Construction is a low-margin industry facing a skilled labor shortage and increasingly complex, fragmented projects. While every project is unique, with countless moving parts and diverse physical, environmental or regulatory challenges, that doesn’t mean lessons learned at one site can’t be applied to the next. By failing to capture, unlock and employ insights from one project to the next, owners and contractors miss out on a critical opportunity to make the industry safer, more efficient and, ultimately, more profitable.
So, how do you unlock insights from one site to better plan and manage projects across your portfolio? It starts with the ability to automatically capture data from the jobsite. By leveraging the internet of things (IoT) to systematically measure commonalities across sites, construction business owners can better analyze and learn from these issues and share strategies to improve project outcomes across their organization.
Addressing Safety Challenges
Worker safety is a top industry priority, yet it also remains a challenge, due in large part to the industry’s continued reliance on manual processes and paper-based reports. The majority of contractors still have no way to see which workers are active on site; where the workers are located; as well as if and when a safety incident has occurred on one site—let alone across an entire region or all active projects. Contractors still use binders, emails, text messages, phone calls and Microsoft Excel spreadsheets to document site safety, report incidents, monitor worker certification information and ensure compliance. With this information trapped on-site—unavailable for practical analysis and implementation—construction business owners and their industry partners are failing to take advantage of a substantial opportunity to figure out what’s working, what isn’t and what can be improved, as well as why and how to do so.
Fortunately, the rise of IoT technology on the jobsite is providing unprecedented, data-driven visibility into safety incidents and hazards. Wearable devices, sensor technology, drones, site cameras and more are not only helping to detect and alert management to safety incidents and site-specific hazards, but they are also aggregating and categorizing this information for easier access and analysis.
With an objective safety log—including who, where and when a fall occurred; how high it was; what certification the worker has; and what the weather conditions were at the time—contractors can begin to identify the riskiest trades, subcontractors, times of day and project locations to help improve conditions. In the near term, site supervisors can use real-time data to identify unsafe behaviors and intervene, reinforcing proper safety procedures or adjusting site processes as necessary. On a larger scale, with easily accessible information across all sites, including different regions, projects and construction types, business owners can scale insights to better predict and prevent safety incidents from occurring.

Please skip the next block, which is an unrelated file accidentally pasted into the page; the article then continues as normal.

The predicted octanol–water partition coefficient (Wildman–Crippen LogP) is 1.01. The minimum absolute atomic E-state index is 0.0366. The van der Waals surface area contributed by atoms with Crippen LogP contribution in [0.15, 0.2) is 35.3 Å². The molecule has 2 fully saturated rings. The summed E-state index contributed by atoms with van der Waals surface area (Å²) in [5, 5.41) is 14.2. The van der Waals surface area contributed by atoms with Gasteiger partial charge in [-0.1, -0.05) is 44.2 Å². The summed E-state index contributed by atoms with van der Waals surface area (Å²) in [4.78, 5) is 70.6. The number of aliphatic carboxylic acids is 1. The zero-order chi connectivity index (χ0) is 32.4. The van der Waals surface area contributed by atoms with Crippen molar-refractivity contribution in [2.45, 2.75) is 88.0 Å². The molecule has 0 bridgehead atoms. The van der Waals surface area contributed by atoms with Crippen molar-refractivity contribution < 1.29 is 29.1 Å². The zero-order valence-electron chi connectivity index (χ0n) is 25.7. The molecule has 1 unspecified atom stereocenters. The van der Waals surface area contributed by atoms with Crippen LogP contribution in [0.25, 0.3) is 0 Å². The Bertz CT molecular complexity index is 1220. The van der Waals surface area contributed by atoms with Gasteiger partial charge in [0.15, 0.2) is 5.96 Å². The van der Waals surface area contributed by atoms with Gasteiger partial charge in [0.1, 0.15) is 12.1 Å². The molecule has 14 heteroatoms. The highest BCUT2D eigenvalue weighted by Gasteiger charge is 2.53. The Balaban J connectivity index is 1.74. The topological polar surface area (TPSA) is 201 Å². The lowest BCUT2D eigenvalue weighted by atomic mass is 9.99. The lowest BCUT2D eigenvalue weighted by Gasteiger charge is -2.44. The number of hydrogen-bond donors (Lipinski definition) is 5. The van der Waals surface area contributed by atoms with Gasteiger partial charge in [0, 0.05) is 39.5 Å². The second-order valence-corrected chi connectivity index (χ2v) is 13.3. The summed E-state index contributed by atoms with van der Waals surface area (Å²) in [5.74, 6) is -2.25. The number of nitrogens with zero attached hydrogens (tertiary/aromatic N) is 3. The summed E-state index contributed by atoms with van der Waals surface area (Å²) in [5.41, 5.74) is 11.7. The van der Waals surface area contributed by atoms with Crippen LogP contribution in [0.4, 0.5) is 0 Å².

As of now, this is only possible on a large scale through the use of IoT technology that automatically captures and quantifies worker and resource activities or behaviors and transmits them to the cloud for analysis and action.
Uncovering Obstacles to Productivity
Jobsite data from IoT devices is not only being used to tackle safety challenges, but efficiency challenges as well. With new, data-driven understanding of worker movements, equipment run time and/or power tool utilization, contractors can better coordinate and deploy resources to minimize downtime and prevent cost overruns. Real-time data enables real-time project assessment and management. Contractors can proactively manage equipment to keep workers, machines and projects productive instead of waiting for a project close out only to realize that delays were caused due to equipment sitting on site unused or not having enough equipment on site to begin with. Real-time information is now accessible across all of an organization’s jobsites, allowing contractors to better estimate how many resources are needed and how long a project will take, helping future jobs be more profitable.
While this currently may be happening on a one- or two-off basis at project sites, it’s not possible to gather and share key insights enterprise- or industry-wide without broader digitization. Through IoT technology, which connects traditionally siloed information, construction business owners can collect and mine their data, allowing them to share lessons learned regarding how to build safer, more efficiently and more profitably than ever before.